Today I heard the brilliant news that the paperback of Looking Good Dead has gone to No 2 on the Sunday Times bestseller list. And… we sold almost 10,000 copies more than Jeffrey Archer, which gives me almost as much pleasure… And in addition we are No 1 in Tesco – the UK’s largest supermarket retailer of books.

Bestseller lists can be very misleading. Every store group in the UK – and many individual stores as well, have their own bestseller lists. Some of the individual store and the “literary” bookstores lists get very biased by what the booksellers themselves want to sell and therefore push in subtle ways – through display methods – and in not-so-subtle ways such as telling the customers what to read. I have no objection at all to ether of these latter, except when it comes to the outright prejudice of literary snobbery.

I experienced a clear example of this yesterday entering a central London branch of an upmarket national book retail chain. Although my novel, Looking Good Dead, is currently No 2 on the UK official bestseller list, it was nowhere to be seen downstairs, neither in the windows, nor on any point-of-sale display stands, nor on their top 40 bestseller display of books. When I finally asked an assistant if they stocked my novel, he said they did and it was upstairs, on the first floor. Why on earth was it tucked away up there, I asked him? “Because it’s crime,” he replied, disdainfully.

For the past decade, traditional book retailers in the UK have been moaning about the encroachment of the supermarkets, and whilst I have some sympathy – it is very hard for independent booksellers, in particular to compete with some of the low prices at which the supermarkets offer some best-selling titles – here I was just astonished. It was no wonder, I thought, that this chain had barely 2% market share of my sales, compared to the supermarkets combined 65%.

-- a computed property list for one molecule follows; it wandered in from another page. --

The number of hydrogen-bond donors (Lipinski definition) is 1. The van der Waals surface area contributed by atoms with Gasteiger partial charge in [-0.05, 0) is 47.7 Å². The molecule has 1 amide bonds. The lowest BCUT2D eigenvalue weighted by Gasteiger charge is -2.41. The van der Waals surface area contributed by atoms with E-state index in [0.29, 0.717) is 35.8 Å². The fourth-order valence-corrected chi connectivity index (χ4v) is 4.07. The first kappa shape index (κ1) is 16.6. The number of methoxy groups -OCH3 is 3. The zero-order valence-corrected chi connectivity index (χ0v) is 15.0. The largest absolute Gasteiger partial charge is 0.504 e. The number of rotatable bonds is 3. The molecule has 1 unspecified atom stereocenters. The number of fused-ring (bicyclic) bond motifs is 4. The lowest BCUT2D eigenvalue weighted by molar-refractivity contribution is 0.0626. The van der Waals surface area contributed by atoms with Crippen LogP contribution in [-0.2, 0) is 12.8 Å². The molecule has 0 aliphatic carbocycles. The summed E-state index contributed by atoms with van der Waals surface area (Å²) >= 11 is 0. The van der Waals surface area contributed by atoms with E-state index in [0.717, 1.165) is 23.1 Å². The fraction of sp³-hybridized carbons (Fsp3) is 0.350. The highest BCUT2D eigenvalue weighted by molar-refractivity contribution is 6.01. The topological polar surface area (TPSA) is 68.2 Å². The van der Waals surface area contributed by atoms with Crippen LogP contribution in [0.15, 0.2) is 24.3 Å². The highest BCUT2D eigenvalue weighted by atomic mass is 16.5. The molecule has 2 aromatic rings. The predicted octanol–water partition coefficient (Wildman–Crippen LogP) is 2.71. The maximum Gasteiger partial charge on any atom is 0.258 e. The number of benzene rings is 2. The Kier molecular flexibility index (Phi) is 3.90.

I’m going to be publishing a more detailed blog in the New Year in which I vent steam at the whole literary establishment culture of literary snobbishness, which I so despise. Book Marketing Limited’s statistics for the past three years show that Crime and Thrillers have over 15% of the total fiction market. Literary fiction has just four percent. I wonder why….!!!! Could it be that, like me, people want their reading to be fun, not like being back at bloody school. Reading is one of the greatest pleasures in my life and it has been since I first picked up a book in early childhood.

I was a great Enid Blyton fan. So much so that I once wrote a letter to her – after reading Five Go To Treasure Island. I told her that I had really liked the book, but I was worried that all five of them had spent seven days on this remote island, and not once, during all that time, had any of them gone to the lavatory. Enid Blyton wrote me back a very nice letter saying that they had all gone during that time, but she hadn’t put it in the book because she didn’t think little boys and girls were interested in knowing that!!!! Her reply taught me a lesson – I have always replied to every fan letter and email that I have ever received – except to a couple of death threats after I wrote an article on Aleister Crowley for the Independent some years ago. But that is another story…

Segueing nicely back to the supermarkets… I’m totally and utterly thrilled to be No 1 in Tesco. The paperback of Looking Good Dead has been Book Of The Week in ASDA, Sainsbury, Morrisons as well as WH Smith high street stores and WH Smith Travel and I could not be happier with that. I want to see books accessible to everyone. I want people to view them in the same spaces as they view all other forms of entertainment that supermarkets sell. The more we remove the grim intellectual snobbery about reading that the dreadful Booker Prize does so much to perpetuate, the more we return it to its rightful place, as something to bring joy, entertainment, learning, examination of the human condition, and pure, unalloyed pleasure to everyone who slumps into a chair with a book. After all Charles Dickens did not become the most popular writer of his generation because he was hard to read – he became the most popular because he wrote the best page-turners.